It is within this time that she took a new direction, one into her most labor-intensive, and luckily most acclaimed, crown jewel. Portrait of a Lady on Fire took far longer to write, and with reason. In a BFI Screenwriter’s Series Lecture, Sciamma said, in regards to the heart-shattering ending, “This was the first thing. And also I gave up on this film, I thought about it for two years and I gave up at some point, completely gave up, called my producer and said I’m not doing this, it’s too bad but I think it’s better. And it’s because of that scene, that last scene that I thought I had to do that scene. I have to do it, I just have to find a way to make it work.” This determination led to a slow-burn romantic epic with immense fragility, one that throws its soul into the love between the two leads.
It’s all about balance. Portrait of a Lady on Fire is a sort of capstone to Sciamma’s career. A dawn of a new era. It is a romantic epic on a sweeping scale, yet it is still gently intimate and personal. Following a young painter named Marianne (Noémie Merlant) who must paint a wedding portrait of the stubborn, headstrong Héloïse in secret, it is a tale as old as time, yet born anew by viewpoint. The two women may fit the role of artist and muse created by a misogynistic male-led society, but they view one another as equals. There is a scene where Marianne asks Héloïse to look at her, and the two swap roles as they study the features and movements of the other. The pair become Orpheus and Eurydice, a ghostly bride disappearing in a dark corridor when the piano player is asked to turn around.
The sparse music is not a first for Sciamma, but here it becomes an event. Two motifs play to signify the arc between our characters; Vivaldi’s Allegro Summer 3, first cautiously alone on a single instrument, and later with the full orchestra on show, and an original composition in Latin, sung by a bonfire. This bonfire chant roughly translates to “It isn’t possible for me to escape.” Perhaps this fleeing is the run from fate, that run Héloïse goes on when first set free with Marianne, and the later run of Marianne’s down the beach where she must break the news of shortening time to her lover she fears may be dead. Or perhaps this fleeing is what Marianne wishes for the two of them, a fate together that will never happen because it simply cannot. The two lovers may not be together because society will shun them, or maybe the simple pressure would cause quarrel. We do not know what precisely would become of these lovers, because we are not meant to; there is no fate for them because the story ends when the screen cuts to black. They are simply two women who met at the right place, right time, and were the right thing for each other at that moment. Their love was allowed to flourish however briefly, and was given its own love theme to hear, but they do not exist in time, and Sciamma insists on this.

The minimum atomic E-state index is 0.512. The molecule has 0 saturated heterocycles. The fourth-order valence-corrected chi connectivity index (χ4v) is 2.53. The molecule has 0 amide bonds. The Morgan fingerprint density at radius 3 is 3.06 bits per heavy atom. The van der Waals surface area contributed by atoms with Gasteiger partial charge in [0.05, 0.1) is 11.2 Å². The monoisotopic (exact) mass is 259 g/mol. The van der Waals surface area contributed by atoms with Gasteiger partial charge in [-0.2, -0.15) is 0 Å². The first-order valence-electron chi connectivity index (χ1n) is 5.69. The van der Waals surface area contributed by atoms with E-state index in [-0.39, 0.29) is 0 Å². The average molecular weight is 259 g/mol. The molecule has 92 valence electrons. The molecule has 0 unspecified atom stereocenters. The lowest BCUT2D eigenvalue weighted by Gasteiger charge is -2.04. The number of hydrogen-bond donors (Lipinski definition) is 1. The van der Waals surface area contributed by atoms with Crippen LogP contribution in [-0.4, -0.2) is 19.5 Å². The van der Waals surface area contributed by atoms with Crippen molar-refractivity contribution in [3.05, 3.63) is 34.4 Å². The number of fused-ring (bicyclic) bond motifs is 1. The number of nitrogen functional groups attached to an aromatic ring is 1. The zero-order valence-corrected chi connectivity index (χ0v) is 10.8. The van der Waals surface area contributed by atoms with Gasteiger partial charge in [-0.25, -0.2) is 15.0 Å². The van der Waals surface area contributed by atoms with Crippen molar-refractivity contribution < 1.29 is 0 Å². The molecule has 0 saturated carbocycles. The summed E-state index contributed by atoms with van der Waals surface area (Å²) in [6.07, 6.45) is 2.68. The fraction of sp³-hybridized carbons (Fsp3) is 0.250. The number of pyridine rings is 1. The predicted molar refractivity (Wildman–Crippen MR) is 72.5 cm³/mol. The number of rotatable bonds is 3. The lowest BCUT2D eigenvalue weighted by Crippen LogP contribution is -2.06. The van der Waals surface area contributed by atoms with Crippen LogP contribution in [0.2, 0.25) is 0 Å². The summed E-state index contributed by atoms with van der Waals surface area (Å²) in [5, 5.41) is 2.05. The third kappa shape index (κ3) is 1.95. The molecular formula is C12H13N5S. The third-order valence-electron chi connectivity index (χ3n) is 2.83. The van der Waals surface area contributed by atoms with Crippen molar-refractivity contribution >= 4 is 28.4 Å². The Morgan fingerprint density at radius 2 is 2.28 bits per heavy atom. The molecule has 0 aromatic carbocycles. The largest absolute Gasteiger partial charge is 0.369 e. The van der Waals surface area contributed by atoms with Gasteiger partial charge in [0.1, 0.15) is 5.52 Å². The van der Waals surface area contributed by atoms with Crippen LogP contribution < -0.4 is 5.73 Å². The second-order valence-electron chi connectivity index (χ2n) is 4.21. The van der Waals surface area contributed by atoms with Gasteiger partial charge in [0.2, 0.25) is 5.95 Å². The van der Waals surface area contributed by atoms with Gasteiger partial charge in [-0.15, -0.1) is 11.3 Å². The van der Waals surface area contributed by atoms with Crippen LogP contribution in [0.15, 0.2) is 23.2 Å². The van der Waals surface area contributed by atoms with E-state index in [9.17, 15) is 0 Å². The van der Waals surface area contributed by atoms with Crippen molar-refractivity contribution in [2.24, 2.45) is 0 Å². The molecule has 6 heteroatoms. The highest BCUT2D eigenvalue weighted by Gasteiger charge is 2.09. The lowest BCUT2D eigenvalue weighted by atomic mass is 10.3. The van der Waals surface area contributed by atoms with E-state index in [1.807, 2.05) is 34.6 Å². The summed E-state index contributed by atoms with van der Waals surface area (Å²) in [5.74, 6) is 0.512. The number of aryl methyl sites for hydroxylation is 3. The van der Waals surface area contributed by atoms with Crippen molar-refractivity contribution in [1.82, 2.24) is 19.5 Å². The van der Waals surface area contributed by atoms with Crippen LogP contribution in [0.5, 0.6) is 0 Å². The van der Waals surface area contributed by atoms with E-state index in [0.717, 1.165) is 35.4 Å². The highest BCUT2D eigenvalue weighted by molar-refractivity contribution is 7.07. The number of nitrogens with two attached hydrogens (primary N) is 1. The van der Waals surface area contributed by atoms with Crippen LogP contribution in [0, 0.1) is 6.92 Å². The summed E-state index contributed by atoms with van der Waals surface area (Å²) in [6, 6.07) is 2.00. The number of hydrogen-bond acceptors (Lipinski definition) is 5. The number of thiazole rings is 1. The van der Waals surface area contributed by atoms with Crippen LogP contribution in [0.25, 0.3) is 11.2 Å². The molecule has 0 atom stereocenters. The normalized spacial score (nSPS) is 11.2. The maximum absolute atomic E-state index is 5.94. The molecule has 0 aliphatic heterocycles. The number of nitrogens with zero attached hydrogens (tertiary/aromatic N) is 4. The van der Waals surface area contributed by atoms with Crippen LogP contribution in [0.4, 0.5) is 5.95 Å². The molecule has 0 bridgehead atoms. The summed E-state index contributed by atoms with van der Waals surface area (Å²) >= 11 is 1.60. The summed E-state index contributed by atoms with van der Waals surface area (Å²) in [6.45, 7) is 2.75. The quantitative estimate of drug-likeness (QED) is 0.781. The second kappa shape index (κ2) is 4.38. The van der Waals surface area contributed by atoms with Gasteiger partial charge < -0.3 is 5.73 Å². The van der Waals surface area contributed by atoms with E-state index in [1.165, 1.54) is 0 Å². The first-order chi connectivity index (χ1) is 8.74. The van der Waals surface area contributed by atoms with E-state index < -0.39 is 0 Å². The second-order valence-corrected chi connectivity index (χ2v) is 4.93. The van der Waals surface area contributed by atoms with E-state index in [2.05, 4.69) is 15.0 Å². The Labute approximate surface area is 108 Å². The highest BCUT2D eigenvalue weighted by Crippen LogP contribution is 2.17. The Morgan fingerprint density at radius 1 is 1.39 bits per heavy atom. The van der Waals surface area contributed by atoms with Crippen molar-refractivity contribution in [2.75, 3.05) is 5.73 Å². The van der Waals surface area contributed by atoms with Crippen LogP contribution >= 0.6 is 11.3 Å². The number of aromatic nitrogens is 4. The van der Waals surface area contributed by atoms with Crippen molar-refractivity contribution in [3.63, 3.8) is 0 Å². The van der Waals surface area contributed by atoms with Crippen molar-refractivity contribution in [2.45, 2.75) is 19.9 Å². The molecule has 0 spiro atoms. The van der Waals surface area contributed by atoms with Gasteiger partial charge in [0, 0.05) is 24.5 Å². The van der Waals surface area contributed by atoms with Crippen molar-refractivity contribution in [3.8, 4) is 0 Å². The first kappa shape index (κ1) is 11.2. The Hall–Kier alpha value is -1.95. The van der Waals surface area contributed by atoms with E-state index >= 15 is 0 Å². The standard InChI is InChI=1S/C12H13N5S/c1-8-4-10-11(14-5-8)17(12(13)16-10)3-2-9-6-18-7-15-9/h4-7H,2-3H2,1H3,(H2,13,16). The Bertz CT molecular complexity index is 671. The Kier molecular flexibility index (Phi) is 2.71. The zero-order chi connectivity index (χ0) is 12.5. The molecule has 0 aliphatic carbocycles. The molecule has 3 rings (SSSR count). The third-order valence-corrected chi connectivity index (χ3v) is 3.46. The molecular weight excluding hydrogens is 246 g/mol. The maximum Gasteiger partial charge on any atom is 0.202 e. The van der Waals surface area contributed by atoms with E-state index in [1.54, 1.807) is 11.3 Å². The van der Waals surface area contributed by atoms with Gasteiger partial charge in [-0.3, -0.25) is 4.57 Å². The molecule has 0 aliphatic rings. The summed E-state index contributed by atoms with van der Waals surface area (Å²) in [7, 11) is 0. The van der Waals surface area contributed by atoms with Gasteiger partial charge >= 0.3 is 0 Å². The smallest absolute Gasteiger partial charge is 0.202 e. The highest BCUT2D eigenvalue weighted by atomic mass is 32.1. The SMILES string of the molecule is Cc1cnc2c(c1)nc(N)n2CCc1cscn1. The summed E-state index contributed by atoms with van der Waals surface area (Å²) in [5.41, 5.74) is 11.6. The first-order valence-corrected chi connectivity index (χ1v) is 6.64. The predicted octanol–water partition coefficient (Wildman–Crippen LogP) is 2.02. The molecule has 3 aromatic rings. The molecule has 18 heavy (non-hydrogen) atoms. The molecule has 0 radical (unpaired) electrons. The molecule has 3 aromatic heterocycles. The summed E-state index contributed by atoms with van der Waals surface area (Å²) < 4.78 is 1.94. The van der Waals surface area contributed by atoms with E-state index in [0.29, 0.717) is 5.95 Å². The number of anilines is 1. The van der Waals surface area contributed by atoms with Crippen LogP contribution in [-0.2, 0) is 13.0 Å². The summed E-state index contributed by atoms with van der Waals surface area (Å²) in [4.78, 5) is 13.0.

What is love without loss, or a subject without brush strokes to immortalize? It’s a universality within yet another film drawn from personal experience, specifically meant to show lesbian desire. We all feel for the weeping lover at a show, sitting back to hear the sounds of a past not quite forgotten. We all feel for the lonesome lover in a crowded gallery, who only has eyes for the love of her life as she searches to see if she has been forgotten. Memory is a strange thing, one that keeps us up late at night, one that leaves ghosts behind. The ghostly figure in a wedding dress marched off to be sold to the highest bidder, the number in the corner of the page, the painting rendered from painstaking detail without reference; it is what love will tear us apart to do, and it is the scars it leaves upon our memory.